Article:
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UI researchers to take part in research on gene function in mustard plant

Jim Barlow, Life Sciences Editor
(217) 333-5802;


CHAMPAIGN, Ill. – University of Illinois researchers have major roles in a newly announced $43.8 million National Science Foundation-funded initiative to define the function of the genes in a plant considered a model for understanding all plants. Eventually, their findings could have dramatic implications for all agricultural crops.

Researchers from 43 institutions will focus on the individual roles of the 25,000 genes in Arabidopsis thaliana, a mustard plant for which scientists in an international effort recently published the complete genome sequence. Two of the 28 new grants under the NSF’s new 2010 Project will bring about $4.6 million to the UI campus.

Mary A. Schuler, a professor in the department of cell and structural biology, will lead a $3.46 million effort to define gene expression patterns of the cytochrome P450 monooxygenase gene family making up about 1 percent of the genome.

The NSF 2010 Genome Technology Center funded for this group will create microarrays for analysis of P450 RNA expression patterns in Arabidopsis tissues responding to environmental cues and chemical stresses. This work will be extended into the fields of functional genomics by generating protein complexes suitable for chemical profiling of each P450’s substrate preferences. The strategies will allow for a more complete understanding of a plant’s biochemical responses to stress conditions.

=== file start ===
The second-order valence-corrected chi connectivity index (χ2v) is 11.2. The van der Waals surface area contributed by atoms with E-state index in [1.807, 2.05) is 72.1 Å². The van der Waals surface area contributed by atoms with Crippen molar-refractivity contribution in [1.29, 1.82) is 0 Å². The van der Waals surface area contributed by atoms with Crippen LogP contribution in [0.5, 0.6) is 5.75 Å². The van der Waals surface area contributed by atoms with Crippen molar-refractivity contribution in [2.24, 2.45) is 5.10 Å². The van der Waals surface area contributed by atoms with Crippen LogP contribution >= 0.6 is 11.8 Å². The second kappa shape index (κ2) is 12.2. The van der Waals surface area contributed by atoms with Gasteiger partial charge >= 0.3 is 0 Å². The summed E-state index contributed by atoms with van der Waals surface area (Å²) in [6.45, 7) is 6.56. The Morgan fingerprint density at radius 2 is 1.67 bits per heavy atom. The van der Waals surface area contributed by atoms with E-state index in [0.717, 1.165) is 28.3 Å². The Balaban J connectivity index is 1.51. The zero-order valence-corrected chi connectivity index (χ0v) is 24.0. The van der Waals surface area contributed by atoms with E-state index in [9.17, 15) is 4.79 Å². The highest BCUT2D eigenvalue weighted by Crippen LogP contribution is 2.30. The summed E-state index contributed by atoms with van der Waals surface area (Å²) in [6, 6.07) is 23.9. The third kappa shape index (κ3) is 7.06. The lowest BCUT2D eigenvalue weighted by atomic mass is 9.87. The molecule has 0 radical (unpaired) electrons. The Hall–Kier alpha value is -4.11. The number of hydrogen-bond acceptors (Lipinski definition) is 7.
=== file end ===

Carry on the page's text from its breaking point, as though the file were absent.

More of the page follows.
The center also will have an outreach program that includes Web-based courses in plant and animal biotechnology, and opportunities for high school teachers and students at both secondary and undergraduate levels to learn more about molecular biology, biotechnology and functional genomics.

Co-principal investigators on the grant – the second largest of the NSF initiative – are Lei Liu, director of bioinformatics, and Mark Band, director of functional genomics, both at the UI Biotechnology Center; and Stephen G. Sligar, a professor in the departments of biochemistry and of chemistry. Collaborators include Hans Bohnert, a new faculty member in the departments of plant biology and of crop sciences, and Daniele Werck-Reichhart of the Centre National de la Recherche Scientifique in Strasbourg, France.

Daniel R. Bush, a UI professor of plant biology and a scientist with the Photosynthesis Research Unit of the USDA-Agricultural Research Service, will lead the
UI-based portion of a $3.2 million grant awarded through New York University to study nitrogen-regulated gene expression in Arabidopsis. His effort as a co-principal investigator, which encompasses about one-third of the grant, will focus on amino acid transporters in the plant’s vascular system.

The goal of this grant, which also will disperse funds to researchers at the University of California at San Diego, is to identify regulatory networks that control the expression of key genes associated with nitrogen assimilation and allocation. The various researchers work on different components of nitrogen biology in plants. One of their objectives is to create a publicly accessible Web database that details all of the gene functions related to nitrogen metabolism, which is vital to the growth of all plants.

According to the NSF announcement, Arabidopsis is a model to plants much like the mouse is for human research. The plant has far fewer non-coding, or junk, DNA than do most of the higher plants such as corn, wheat and soybeans.

In announcing the 2010 Project grants on Oct. 1, NSF Director Rita Colwell said: "While the task is daunting, it is also essential to this growing area of biotechnology research and its many applications. Only by understanding the fundamental processes of each gene can we piece together the puzzle of how DNA determines, for example, the rate of growth, resistance to disease and many other factors in plants."